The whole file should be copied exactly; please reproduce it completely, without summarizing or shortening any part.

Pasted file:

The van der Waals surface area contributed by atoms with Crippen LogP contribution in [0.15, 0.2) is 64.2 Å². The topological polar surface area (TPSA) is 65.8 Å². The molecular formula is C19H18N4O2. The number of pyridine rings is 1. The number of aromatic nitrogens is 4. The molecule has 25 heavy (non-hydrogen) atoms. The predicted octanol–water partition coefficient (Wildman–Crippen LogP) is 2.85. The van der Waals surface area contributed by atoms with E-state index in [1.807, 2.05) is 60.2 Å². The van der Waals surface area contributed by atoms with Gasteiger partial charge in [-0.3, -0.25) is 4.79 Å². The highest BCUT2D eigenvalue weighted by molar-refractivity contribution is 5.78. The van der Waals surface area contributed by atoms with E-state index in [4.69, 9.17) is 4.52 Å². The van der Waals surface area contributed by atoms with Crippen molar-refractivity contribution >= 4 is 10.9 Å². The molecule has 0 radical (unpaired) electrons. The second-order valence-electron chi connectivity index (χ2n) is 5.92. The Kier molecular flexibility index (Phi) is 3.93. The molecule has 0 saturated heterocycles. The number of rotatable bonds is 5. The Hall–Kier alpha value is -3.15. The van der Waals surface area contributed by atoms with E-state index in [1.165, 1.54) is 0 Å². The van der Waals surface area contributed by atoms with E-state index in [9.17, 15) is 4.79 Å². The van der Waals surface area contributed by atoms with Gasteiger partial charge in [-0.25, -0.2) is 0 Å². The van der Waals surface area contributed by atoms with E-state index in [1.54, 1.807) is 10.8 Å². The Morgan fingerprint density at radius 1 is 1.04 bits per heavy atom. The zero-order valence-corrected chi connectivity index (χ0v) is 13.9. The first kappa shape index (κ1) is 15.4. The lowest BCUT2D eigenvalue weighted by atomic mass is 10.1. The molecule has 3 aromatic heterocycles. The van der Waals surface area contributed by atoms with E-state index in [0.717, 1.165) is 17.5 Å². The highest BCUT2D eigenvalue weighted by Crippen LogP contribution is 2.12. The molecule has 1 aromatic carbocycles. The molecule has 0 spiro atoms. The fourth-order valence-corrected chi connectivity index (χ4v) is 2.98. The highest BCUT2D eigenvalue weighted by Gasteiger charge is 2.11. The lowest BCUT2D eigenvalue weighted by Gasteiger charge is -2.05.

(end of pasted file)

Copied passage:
The van der Waals surface area contributed by atoms with Crippen LogP contribution in [0.15, 0.2) is 64.2 Å². The topological polar surface area (TPSA) is 65.8 Å². The molecular formula is C19H18N4O2. The number of pyridine rings is 1. The number of aromatic nitrogens is 4. The molecule has 25 heavy (non-hydrogen) atoms. The predicted octanol–water partition coefficient (Wildman–Crippen LogP) is 2.85. The van der Waals surface area contributed by atoms with E-state index in [1.807, 2.05) is 60.2 Å². The van der Waals surface area contributed by atoms with Gasteiger partial charge in [-0.3, -0.25) is 4.79 Å². The highest BCUT2D eigenvalue weighted by molar-refractivity contribution is 5.78. The van der Waals surface area contributed by atoms with E-state index in [4.69, 9.17) is 4.52 Å². The van der Waals surface area contributed by atoms with Crippen molar-refractivity contribution >= 4 is 10.9 Å². The molecule has 0 radical (unpaired) electrons. The second-order valence-electron chi connectivity index (χ2n) is 5.92. The Kier molecular flexibility index (Phi) is 3.93. The molecule has 0 saturated heterocycles. The number of rotatable bonds is 5. The Hall–Kier alpha value is -3.15. The van der Waals surface area contributed by atoms with E-state index in [1.165, 1.54) is 0 Å². The van der Waals surface area contributed by atoms with E-state index in [9.17, 15) is 4.79 Å². The van der Waals surface area contributed by atoms with Gasteiger partial charge in [-0.25, -0.2) is 0 Å². The van der Waals surface area contributed by atoms with E-state index in [1.54, 1.807) is 10.8 Å². The Morgan fingerprint density at radius 1 is 1.04 bits per heavy atom. The zero-order valence-corrected chi connectivity index (χ0v) is 13.9. The first kappa shape index (κ1) is 15.4. The lowest BCUT2D eigenvalue weighted by atomic mass is 10.1. The molecule has 3 aromatic heterocycles. The van der Waals surface area contributed by atoms with E-state index in [0.717, 1.165) is 17.5 Å². The highest BCUT2D eigenvalue weighted by Crippen LogP contribution is 2.12. The molecule has 1 aromatic carbocycles. The molecule has 0 spiro atoms. The fourth-order valence-corrected chi connectivity index (χ4v) is 2.98. The highest BCUT2D eigenvalue weighted by Gasteiger charge is 2.11. The lowest BCUT2D eigenvalue weighted by Gasteiger charge is -2.05.